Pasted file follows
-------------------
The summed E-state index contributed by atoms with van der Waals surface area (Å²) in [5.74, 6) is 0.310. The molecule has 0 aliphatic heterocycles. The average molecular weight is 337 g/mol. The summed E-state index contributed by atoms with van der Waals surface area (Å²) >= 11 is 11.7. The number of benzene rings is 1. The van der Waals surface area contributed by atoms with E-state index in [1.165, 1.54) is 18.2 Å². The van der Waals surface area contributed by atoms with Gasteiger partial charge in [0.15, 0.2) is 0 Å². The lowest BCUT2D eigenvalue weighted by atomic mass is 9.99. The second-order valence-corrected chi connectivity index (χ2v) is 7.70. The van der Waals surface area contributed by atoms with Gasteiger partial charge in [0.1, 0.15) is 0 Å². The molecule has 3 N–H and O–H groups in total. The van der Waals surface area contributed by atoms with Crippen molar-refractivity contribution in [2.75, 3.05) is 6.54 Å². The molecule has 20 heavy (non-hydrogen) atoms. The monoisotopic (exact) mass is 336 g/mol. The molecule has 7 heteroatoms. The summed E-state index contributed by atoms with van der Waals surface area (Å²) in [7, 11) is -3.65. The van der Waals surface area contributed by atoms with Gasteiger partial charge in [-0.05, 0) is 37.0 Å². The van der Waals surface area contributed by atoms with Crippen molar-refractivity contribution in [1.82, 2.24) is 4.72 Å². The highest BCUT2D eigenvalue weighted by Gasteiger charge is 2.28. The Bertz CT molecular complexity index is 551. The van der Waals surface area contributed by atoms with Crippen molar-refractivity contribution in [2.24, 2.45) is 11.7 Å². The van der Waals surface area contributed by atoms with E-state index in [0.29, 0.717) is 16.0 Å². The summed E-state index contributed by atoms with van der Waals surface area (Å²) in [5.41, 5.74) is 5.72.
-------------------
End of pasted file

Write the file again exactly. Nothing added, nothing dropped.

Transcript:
The summed E-state index contributed by atoms with van der Waals surface area (Å²) in [5.74, 6) is 0.310. The molecule has 0 aliphatic heterocycles. The average molecular weight is 337 g/mol. The summed E-state index contributed by atoms with van der Waals surface area (Å²) >= 11 is 11.7. The number of benzene rings is 1. The van der Waals surface area contributed by atoms with E-state index in [1.165, 1.54) is 18.2 Å². The van der Waals surface area contributed by atoms with Gasteiger partial charge in [0.15, 0.2) is 0 Å². The lowest BCUT2D eigenvalue weighted by atomic mass is 9.99. The second-order valence-corrected chi connectivity index (χ2v) is 7.70. The van der Waals surface area contributed by atoms with Gasteiger partial charge in [0.1, 0.15) is 0 Å². The molecule has 3 N–H and O–H groups in total. The van der Waals surface area contributed by atoms with Crippen molar-refractivity contribution in [2.75, 3.05) is 6.54 Å². The molecule has 20 heavy (non-hydrogen) atoms. The monoisotopic (exact) mass is 336 g/mol. The molecule has 7 heteroatoms. The summed E-state index contributed by atoms with van der Waals surface area (Å²) in [7, 11) is -3.65. The van der Waals surface area contributed by atoms with Gasteiger partial charge in [-0.05, 0) is 37.0 Å². The van der Waals surface area contributed by atoms with Crippen molar-refractivity contribution in [1.82, 2.24) is 4.72 Å². The highest BCUT2D eigenvalue weighted by Gasteiger charge is 2.28. The Bertz CT molecular complexity index is 551. The van der Waals surface area contributed by atoms with Crippen molar-refractivity contribution in [2.24, 2.45) is 11.7 Å². The van der Waals surface area contributed by atoms with E-state index in [0.29, 0.717) is 16.0 Å². The summed E-state index contributed by atoms with van der Waals surface area (Å²) in [5.41, 5.74) is 5.72.